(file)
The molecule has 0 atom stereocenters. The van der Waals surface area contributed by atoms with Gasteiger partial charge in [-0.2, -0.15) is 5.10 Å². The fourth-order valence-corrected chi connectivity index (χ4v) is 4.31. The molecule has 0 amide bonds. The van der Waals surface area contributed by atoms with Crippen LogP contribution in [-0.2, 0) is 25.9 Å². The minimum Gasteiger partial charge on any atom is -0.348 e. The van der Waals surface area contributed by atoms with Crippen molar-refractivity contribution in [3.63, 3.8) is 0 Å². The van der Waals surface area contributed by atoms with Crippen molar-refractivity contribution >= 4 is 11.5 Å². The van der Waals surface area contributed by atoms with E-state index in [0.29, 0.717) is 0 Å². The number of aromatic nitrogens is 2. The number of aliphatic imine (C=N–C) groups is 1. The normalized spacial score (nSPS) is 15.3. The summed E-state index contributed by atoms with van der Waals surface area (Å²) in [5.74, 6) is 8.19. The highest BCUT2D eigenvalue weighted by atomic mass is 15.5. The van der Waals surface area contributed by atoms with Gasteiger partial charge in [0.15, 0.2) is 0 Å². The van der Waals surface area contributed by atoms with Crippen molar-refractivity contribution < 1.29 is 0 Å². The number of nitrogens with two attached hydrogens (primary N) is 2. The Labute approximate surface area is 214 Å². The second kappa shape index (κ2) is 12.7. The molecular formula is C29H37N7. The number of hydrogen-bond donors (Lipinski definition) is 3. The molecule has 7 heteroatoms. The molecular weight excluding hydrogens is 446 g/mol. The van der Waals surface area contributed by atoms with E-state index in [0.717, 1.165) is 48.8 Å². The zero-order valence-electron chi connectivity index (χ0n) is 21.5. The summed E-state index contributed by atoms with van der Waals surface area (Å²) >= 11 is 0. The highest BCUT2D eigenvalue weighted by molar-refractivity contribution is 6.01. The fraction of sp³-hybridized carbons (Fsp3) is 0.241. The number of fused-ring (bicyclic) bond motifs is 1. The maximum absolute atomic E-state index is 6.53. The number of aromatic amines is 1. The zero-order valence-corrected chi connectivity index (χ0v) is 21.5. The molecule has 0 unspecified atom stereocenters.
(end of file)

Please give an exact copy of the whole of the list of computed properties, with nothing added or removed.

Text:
The molecule has 0 atom stereocenters. The van der Waals surface area contributed by atoms with Gasteiger partial charge in [-0.2, -0.15) is 5.10 Å². The fourth-order valence-corrected chi connectivity index (χ4v) is 4.31. The molecule has 0 amide bonds. The van der Waals surface area contributed by atoms with Crippen LogP contribution in [-0.2, 0) is 25.9 Å². The minimum Gasteiger partial charge on any atom is -0.348 e. The van der Waals surface area contributed by atoms with Crippen molar-refractivity contribution in [3.63, 3.8) is 0 Å². The van der Waals surface area contributed by atoms with Crippen molar-refractivity contribution >= 4 is 11.5 Å². The van der Waals surface area contributed by atoms with E-state index in [0.29, 0.717) is 0 Å². The number of aromatic nitrogens is 2. The number of aliphatic imine (C=N–C) groups is 1. The normalized spacial score (nSPS) is 15.3. The summed E-state index contributed by atoms with van der Waals surface area (Å²) in [5.74, 6) is 8.19. The highest BCUT2D eigenvalue weighted by atomic mass is 15.5. The van der Waals surface area contributed by atoms with Gasteiger partial charge in [0.15, 0.2) is 0 Å². The van der Waals surface area contributed by atoms with Crippen molar-refractivity contribution < 1.29 is 0 Å². The number of nitrogens with two attached hydrogens (primary N) is 2. The Labute approximate surface area is 214 Å². The second kappa shape index (κ2) is 12.7. The molecular formula is C29H37N7. The number of hydrogen-bond donors (Lipinski definition) is 3. The molecule has 7 heteroatoms. The molecular weight excluding hydrogens is 446 g/mol. The van der Waals surface area contributed by atoms with E-state index in [0.717, 1.165) is 48.8 Å². The zero-order valence-electron chi connectivity index (χ0n) is 21.5. The summed E-state index contributed by atoms with van der Waals surface area (Å²) >= 11 is 0. The highest BCUT2D eigenvalue weighted by molar-refractivity contribution is 6.01. The fraction of sp³-hybridized carbons (Fsp3) is 0.241. The number of fused-ring (bicyclic) bond motifs is 1. The maximum absolute atomic E-state index is 6.53. The number of aromatic amines is 1. The zero-order valence-corrected chi connectivity index (χ0v) is 21.5. The molecule has 0 unspecified atom stereocenters.